What is still uncertain is why hot flashes last only a few months for some women, and persist for years or never occur at all for others. Some women may experience night sweats, a drenching sweat that can often disrupt sleep. While these symptoms are disruptive, they’re usually temporary. Treatments are available to help alleviate these symptoms.
Bladder health during menopause
Women going through menopause can experience a number of physical changes, some of which can contribute to irritation of the bladder or bladder control problems.
Among these changes are:
weakening of the pelvic floor muscles, which makes it difficult to prevent urine leaks caused by coughing, sneezing or lifting heavy objects
thinning of the lining of the bladder and urethra, which can lead to more frequent trips to the bathroom (frequency) or unusually urgent needs to urinate (urgency) ( overactive bladder ) .
decreased responsiveness of the bladder and urethra to nerves and hormones, which can make it difficult to control the urge to urinate.
These changes are present in all women going through menopause and are responsible for many of the bladder control problems and urine leaks that some middle-aged and older women experience.
If you have had multiple pregnancies or difficulties with bladder control in the past, you are more likely to experience bladder control problems during or after menopause.
If you are having bladder control problems as you go through menopause, there are a number of treatments available to help. These therapies include prescription medicines and pelvic floor muscle exercises such as Kegels.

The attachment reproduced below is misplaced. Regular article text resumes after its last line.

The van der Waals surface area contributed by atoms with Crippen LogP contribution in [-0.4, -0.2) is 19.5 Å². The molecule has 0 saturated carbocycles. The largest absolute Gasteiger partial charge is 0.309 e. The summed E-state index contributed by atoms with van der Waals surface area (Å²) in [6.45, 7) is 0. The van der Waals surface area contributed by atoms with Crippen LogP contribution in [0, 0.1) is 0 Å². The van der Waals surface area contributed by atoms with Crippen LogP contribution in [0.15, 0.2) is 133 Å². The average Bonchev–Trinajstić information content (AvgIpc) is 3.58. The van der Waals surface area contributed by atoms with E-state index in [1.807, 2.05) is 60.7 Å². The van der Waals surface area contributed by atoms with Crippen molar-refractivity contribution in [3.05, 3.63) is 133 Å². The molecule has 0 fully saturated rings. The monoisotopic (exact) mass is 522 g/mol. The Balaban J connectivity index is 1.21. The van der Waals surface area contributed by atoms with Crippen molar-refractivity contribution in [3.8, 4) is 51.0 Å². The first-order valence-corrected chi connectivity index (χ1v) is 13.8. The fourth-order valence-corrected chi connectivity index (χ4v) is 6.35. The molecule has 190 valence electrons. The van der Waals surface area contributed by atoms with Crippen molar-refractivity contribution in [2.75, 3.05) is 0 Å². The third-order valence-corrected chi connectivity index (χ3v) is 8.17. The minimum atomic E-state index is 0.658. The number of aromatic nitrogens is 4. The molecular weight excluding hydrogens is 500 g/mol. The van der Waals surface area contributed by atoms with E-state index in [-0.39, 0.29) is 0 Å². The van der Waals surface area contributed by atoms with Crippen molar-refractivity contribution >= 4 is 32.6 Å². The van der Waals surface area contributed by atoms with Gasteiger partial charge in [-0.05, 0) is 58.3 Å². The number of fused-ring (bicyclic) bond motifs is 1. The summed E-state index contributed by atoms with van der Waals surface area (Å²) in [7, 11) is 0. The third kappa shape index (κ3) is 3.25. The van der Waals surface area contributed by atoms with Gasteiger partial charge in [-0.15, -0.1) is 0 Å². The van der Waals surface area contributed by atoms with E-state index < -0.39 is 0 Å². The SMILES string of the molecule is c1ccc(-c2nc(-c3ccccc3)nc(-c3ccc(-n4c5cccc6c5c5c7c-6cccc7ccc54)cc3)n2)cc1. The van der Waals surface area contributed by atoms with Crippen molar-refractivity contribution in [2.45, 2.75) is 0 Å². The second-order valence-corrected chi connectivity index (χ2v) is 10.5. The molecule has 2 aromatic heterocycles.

Even if you think that your bladder control problems are due to menopausal changes, you should discuss them with your physician or clinician. A medical evaluation will determine if these changes are being caused by another condition, such as an infection, heart problems, medicines, or nerve damage due to diabetes or stroke.
It is important to take care of yourself and stay in control with sensible diet habits (limit your caffeine intake and eat plenty of fiber) and by retraining your bladder to hold more urine (for example, try to train yourself to only go to the bathroom once every three hours).
Urinary tract changes
As estrogen levels decline during midlife, several body systems are affected including the urinary system.
The lining of the bladder responds to lower estrogen levels by becoming thinner and more easily irritated. This means that some women will experience problems with bladder infections or other urinary symptoms.
During menopause, there is an increased chance of vaginal and urinary tract infections. ( Bacterial Vaginosis & Yeast Infections) If symptoms such as painful or overly frequent urination occur, consult with your physician or clinician. Infections are easily treated with antibiotics, but tend to come back in certain individuals.
To help prevent these infections, urinate before and after intercourse, be sure your bladder is not full for long periods of time, drink plenty of fluids, and keep your genital area clean. Douching is not thought to be effective in preventing vaginal and urinary infections.
Migraines and Menopause
The prevalence of migraine is 2-3 times higher in women than in men. The character of the headaches also differs between the sexes. Women tend to report higher levels of pain, longer duration of headaches, and more associated symptoms, such as nausea and vomiting. Visual symptoms are also less common in women.
There is a long recognized association between ovarian hormones and migraine. Over half the women who experience migraine report an association between their headaches and their menstrual cycle. The frequency and severity of migraine is increased commonly with the use of oral contraceptive pills and during menopause.